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Cheesemaking Newsletter-2010-October

October, 2010     New England Cheesemaking Supply Co.

The Balloon Queen!

The Cheese Queen can never resist a photo opportunity!  The Tunbridge Fair in Vermont was held a few weeks ago and Jamie and Ricki (our own King and Queen of Cheese) were in attendance. 

Jamie had been wanting to take Ricki to the fair for years, but their Cheesemaking 101 workshops always conflicted with the dates it was happening.  This year they finally made it and a good time was had by all.

The Tunbridge World's Fair has run continuously since 1867, except in 1918, due to the great flu epidemic, and during World War II - that's 139 years! 

An especially good time was had by these little piglets- too numerous to count!

Every Month?!!

We found Suzanne McMinn at her wildly popular "Chickens in the Road" website where she shares stories and pictures of her life in Appalachia.  We couldn't help but notice that she was using our supplies to make cheese and writing some pretty fabulous posts about it.  She told us she wanted to tackle the harder cheeses, so we challenged her to do it

She accepted our challenge (on her website) and beginning next month, in the November issue, she will be chronicling her adventures.

To read more about Suzanne and to see pictures of her life in Appalachia, click here.

Attention Beginners!

Lactic Cheese

Lactic Cheese is the name for a broad category of different cheeses.  When it is made from cow's milk, it is often called Chaource (pictured at left).

You can easily make this cheese with cow, goat or sheep's milk and it's so easy, you will be glad you did.  Jim has gone to great lengths this month to describe every detail of the process of making it with one gallon of milk at a time.  What could be better?!

For Jim's recipe, click here.

Making Sofrito

Many thanks to Wendy Akin (Barking Cat Farm) for this note:

Last summer, I was making up a batch of this Cuban style Sofrito while my daughter was visiting.   She dipped out a taste, and said Yum!   Her lunch was a couple slabs of Paula Lambert's mozzarella (we live outside Dallas) heaped up with this herbal mix.   She was nearly drooling into her plate!   Although I make this mostly to stir into a pot of beans, I do like it with the mozzarella and also like to spread a bit on a plate and top with a scoop of Fromage Blanc or other fresh white cheese.  I've also stirred it into pasta salad with amazing results.
The pepper mix can be adjusted a bit to suit individual tastes.   I often use the Hatch New Mexico peppers in place of the Italian type or toss in a jalapeno to give a bit more heat.
Submitted by Wendy Akin
Not to be confused with Italian sofrito which is a mix of sauteed vegetables used as a sauce base, this Cuban version is a pungent mix of raw herbs and vegetables.  It is used to add freshness, herbal notes and zing to many Cuban dishes.  Do try it in fresh shell beans and other bean soups.
2 medium onions cut into large chunks
4 - 6 Italian or Cubanelle frying peppers, split and seeded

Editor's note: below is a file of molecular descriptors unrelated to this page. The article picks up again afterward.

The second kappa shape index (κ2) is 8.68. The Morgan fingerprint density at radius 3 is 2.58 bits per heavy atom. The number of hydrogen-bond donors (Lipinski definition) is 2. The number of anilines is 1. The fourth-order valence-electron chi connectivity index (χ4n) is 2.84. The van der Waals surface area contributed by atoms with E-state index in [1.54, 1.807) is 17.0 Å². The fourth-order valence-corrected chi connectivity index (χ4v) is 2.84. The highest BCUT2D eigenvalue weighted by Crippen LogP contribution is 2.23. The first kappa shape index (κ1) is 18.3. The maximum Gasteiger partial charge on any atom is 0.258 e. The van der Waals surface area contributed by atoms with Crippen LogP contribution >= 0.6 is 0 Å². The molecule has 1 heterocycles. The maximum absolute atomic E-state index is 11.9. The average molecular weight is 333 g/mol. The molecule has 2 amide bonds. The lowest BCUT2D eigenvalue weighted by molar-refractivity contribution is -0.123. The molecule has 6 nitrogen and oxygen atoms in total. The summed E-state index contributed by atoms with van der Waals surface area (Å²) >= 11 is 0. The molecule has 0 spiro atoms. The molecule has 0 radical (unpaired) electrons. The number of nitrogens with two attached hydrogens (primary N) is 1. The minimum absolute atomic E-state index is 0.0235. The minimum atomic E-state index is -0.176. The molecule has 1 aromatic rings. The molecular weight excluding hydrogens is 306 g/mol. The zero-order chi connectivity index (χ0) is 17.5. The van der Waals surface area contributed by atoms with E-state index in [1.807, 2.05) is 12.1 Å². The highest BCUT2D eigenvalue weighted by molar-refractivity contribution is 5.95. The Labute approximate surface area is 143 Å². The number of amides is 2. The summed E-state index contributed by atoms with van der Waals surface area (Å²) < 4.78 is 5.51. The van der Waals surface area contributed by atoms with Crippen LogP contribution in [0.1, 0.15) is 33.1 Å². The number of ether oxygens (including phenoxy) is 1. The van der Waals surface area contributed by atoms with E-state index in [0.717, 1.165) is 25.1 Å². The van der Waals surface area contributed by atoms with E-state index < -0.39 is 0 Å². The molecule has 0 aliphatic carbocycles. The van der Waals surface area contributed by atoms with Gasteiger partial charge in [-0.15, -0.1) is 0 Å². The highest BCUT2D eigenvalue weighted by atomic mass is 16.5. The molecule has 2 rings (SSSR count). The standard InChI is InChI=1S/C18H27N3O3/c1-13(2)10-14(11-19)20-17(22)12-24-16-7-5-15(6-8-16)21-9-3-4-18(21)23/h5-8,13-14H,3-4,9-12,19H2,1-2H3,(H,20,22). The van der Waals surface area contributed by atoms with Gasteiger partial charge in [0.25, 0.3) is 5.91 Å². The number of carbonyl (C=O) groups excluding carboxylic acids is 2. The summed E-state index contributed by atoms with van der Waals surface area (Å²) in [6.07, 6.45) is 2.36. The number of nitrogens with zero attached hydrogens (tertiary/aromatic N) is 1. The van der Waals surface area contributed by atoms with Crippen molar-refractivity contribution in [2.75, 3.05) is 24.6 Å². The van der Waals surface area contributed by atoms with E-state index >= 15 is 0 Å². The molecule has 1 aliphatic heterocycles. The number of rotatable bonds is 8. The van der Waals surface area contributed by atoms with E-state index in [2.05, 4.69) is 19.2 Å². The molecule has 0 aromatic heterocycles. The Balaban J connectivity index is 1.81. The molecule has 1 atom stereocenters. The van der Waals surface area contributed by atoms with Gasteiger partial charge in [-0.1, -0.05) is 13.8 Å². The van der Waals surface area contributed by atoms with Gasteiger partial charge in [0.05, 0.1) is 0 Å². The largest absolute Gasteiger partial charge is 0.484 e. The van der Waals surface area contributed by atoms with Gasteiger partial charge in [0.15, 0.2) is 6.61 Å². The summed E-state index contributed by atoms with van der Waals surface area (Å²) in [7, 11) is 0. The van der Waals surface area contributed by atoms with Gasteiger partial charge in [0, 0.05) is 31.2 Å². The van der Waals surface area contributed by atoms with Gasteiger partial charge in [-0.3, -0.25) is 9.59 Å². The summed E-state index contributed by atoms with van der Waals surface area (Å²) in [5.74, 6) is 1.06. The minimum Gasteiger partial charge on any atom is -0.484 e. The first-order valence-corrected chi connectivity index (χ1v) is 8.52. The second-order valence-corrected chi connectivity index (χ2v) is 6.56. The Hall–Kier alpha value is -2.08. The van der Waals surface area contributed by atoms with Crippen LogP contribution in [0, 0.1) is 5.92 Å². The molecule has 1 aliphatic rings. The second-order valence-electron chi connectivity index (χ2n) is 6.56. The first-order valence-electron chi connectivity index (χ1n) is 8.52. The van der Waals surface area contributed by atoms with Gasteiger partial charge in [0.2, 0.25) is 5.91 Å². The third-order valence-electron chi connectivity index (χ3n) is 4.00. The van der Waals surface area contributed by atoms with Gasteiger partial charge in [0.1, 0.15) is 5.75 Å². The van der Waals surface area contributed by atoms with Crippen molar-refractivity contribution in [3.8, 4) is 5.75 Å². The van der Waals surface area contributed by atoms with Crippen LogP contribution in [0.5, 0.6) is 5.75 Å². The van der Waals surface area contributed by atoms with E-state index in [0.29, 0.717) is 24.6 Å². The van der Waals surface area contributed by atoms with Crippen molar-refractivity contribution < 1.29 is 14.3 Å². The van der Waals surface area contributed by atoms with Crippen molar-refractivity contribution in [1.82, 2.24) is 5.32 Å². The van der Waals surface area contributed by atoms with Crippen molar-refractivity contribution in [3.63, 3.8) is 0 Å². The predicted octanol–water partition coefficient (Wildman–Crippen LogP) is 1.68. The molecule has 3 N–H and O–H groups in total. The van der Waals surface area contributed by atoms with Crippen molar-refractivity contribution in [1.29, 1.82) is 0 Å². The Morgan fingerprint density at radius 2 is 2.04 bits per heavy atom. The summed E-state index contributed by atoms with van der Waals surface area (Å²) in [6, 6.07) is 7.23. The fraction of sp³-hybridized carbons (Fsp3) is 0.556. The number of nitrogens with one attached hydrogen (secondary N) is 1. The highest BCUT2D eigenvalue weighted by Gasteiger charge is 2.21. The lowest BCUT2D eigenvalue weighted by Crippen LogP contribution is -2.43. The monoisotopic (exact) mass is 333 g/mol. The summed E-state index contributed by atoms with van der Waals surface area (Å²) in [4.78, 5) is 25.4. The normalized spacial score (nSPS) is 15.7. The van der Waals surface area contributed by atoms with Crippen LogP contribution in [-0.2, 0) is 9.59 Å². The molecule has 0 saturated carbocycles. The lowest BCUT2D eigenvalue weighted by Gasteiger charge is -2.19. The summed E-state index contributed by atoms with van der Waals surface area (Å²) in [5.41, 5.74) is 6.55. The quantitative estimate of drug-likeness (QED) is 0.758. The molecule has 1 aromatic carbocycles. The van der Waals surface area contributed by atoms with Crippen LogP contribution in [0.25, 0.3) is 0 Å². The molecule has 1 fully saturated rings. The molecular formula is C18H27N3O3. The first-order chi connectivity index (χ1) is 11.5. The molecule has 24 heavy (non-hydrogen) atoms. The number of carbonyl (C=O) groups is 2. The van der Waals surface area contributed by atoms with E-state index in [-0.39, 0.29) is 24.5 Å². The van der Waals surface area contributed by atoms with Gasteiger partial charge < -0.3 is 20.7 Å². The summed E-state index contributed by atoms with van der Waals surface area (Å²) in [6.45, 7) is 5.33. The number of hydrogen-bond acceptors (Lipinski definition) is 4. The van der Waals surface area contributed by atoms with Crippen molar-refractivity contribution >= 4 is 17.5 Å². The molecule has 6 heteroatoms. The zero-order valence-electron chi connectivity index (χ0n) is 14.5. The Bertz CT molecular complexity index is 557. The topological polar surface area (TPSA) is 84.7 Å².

1 large red bell pepper, seeded and cut into chunks
1 -2  padron or pimento type peppers if you can find them
16 - 20 cloves of garlic, peeled (yes, that many)
3 - 4 roma tomatoes, peeled and seeded or 1 cup canned
1 quite large bunch of fresh cilantro, washed
Put the onions, garlic and peppers into the bowl of the food processor and start, add the tomatoes and cilantro and run the processor until the sofrito is smooth.
This recipe makes about 4 cups.  Freeze it in ½ cup batches in little baggies and stir it into all kinds of dishes, most especially any bean soup.

Bonnie wrote to us to ask if anyone has a recipe for "a yogurt cheese which is like cheese, not like drained yogurt."  If anyone has a recipe, please send it to Jeri at

Send your news to Jeri at
(Note:  Questions about cheesemaking still go to

Measure Your pH and Sanitize Your Utensils With Ease!

Sarah, the Cheese Princess, (Ricki's daughter) has been finding us all kinds of new products!  Last month it was those cute little spoons and this month it's pH meters and sanitizer.  Next month-who knows?  (We're on a roll!)

pH Meters

The pH meter on the left (PH1) is waterproof with a digital pH readout to .01 and temperatures in F or C. It also includes automatic temperature compensation from 32-140F.

The red one (PH2) is our lower priced but reliable pH meter providing automatic temperature compensation and pH readings to 0.1 resolution. It provides automatic calibration at 1 or 2 points.


8 oz-(SANI8)    4 oz-(SANI4)
Star San is a broad spectrum non rinse food grade sanitizer. This product is ideal for home cheese makers looking to cut down on the possibility of contamination during the cheese making process. STAR SAN will be able to keep your equipment, surfaces and tools sanitized for daily use and is not affected by organic materials. 



Advanced Workshops with Jim Wallace

October 23-24

Making Alpine Cheese "The Details"


November 20-21

Your Next Big Step in Cheese Making

Click here for more info


November 5-7

2nd Annual Wisconsin Original Cheese Festival

Monona Terrace, Madison, WI


Note:  All tickets are sold in advance.  Members can buy them starting September 13th.  The public can purchase after September 20th.

April 22-May 2, 2011

South African Cheese Festival

Sandringham, Stellenbosch